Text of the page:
It seems to me that a lot of people don’t expect that when they emerge from the facility

that there’s work to do afterwards.

Yes I agree there is an expectation

around that for sure I do see an

evolution since my first rehab

experience though. The industry

seems to have finally developed

that idea that it’s going to take more

than just a residential stay

for you to be on the right path to kind

of set that infrastructure that you need –

that foundation that you need.

I always use the

analogy of treating your mind like a


That you’re creating this

path of recovery that you want to keep


free of bumps as possible so creating

this smooth walk of recovery – a smooth

path of recovery – and you do that by

sowing good seeds and doing regular

weeding.  Your garden is the mind that you

are retraining to serve you in healthier

ways. We do that by sowing good seeds

by hanging around with good people,

staying in good places, doing good

things – people places and things – that we

have to keep those elements positive and

aligned with our recovery goals. The weeding

is to avoid the people places and things that

are going to take you away from where you want to be.

Making your recovery path a smoother walk makes it easier to stay on course!

I’m sorry

that I tend to go down these rabbit

holes and not finish my thought so

um yes when I left my 30-day rehab

experience there was no aftercare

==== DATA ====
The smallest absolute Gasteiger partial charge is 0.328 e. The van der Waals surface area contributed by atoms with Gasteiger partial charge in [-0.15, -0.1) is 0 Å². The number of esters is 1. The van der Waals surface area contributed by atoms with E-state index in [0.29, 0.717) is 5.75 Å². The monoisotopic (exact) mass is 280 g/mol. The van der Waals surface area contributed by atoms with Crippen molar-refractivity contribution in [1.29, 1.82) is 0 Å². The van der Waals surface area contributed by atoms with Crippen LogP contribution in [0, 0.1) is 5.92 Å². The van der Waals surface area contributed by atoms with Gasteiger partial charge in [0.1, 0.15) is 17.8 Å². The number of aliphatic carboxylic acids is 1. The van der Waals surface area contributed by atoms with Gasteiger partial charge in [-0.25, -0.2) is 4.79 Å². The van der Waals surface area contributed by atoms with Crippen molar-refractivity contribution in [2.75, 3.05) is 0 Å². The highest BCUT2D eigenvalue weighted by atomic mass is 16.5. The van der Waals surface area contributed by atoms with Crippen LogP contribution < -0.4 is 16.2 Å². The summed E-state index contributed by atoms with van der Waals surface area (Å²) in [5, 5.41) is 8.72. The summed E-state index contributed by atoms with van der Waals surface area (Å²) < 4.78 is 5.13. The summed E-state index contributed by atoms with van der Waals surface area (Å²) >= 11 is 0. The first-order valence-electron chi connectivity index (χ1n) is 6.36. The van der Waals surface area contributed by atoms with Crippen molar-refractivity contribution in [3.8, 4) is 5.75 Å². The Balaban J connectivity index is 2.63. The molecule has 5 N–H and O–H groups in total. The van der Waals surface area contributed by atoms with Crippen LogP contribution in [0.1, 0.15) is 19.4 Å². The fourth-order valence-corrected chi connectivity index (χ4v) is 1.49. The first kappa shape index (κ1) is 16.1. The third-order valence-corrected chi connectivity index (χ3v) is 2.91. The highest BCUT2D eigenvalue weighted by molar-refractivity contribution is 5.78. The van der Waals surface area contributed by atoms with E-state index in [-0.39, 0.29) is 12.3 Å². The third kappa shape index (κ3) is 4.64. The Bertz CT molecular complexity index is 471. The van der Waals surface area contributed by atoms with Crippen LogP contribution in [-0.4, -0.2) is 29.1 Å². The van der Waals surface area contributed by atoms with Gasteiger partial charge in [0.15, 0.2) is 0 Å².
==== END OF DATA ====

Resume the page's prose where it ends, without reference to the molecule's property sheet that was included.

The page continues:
program. You were basically told to go to

30 meetings in 30 days when you get out

and that was supposed to be the

be-all-end-all deal.

I love the peer support of

12-step meetings. If you can find good

meetings they are absolutely uh I think

an integral part of recovery.

For me, the relapsing happened when I

got to step 4 and that’s quite

common because step four in 12-step

programs is that you have to do a

fearless and searching moral inventory.

And who wants to do that???!!!

run away run away

That was my stickling point for

many many years – trying to get through

the fourth and fifth steps of 12-step

programs. I kept relapsing because I

didn’t want to face it.

So when I was introduced to SMART

self-management and recovery training in

2018, cognitive therapies resonated

with me.

That’s why I’m so passionate

about sharing what’s worked for me.

When I kept relapsing in

12-step programs after eight years, I was also

going to a lot of funerals and I knew

it was just going to be a matter of time

before I didn’t return from one of my

relapses.  I went in search of a

solution, something secular that I could bring to

my community. The pickins were slim

when I was looking in 2018. A couple of

things that came on the radar for me were SMART

which was in Mentor Ohio which is

part of the reason why I chose smart.  The

other one was LifeRing and I’m now involved with

LifeRing as a meeting convener. It was founded

in the early 2000s in Florida and it made its

way to British Columbia and Alberta. It

seems to be very popular in the west

coast of Canada and in parts of the

United States now but where we are in

Ontario it’s taking a little longer to

get here so I am now a

meeting convener

with lifering as well.

I believe that cognitive therapies can

work, but they don’t work for everybody.

They worked for me because it forced me to do

the work that I was avoiding in 12-step

programs. It forced me to ask the

questions what do you want, what are you

doing about it, and how do you feel about

what you’re doing about it?

I never took time to

really ask those questions.

You made a decision in

2009 to go into rehab thinking that you’d come out

and that everything would be fine and relaxed

and then went on the cycle of relapse

and finally found what was working for


I’ve managed to sustain my

abstinence from drugs and alcohol for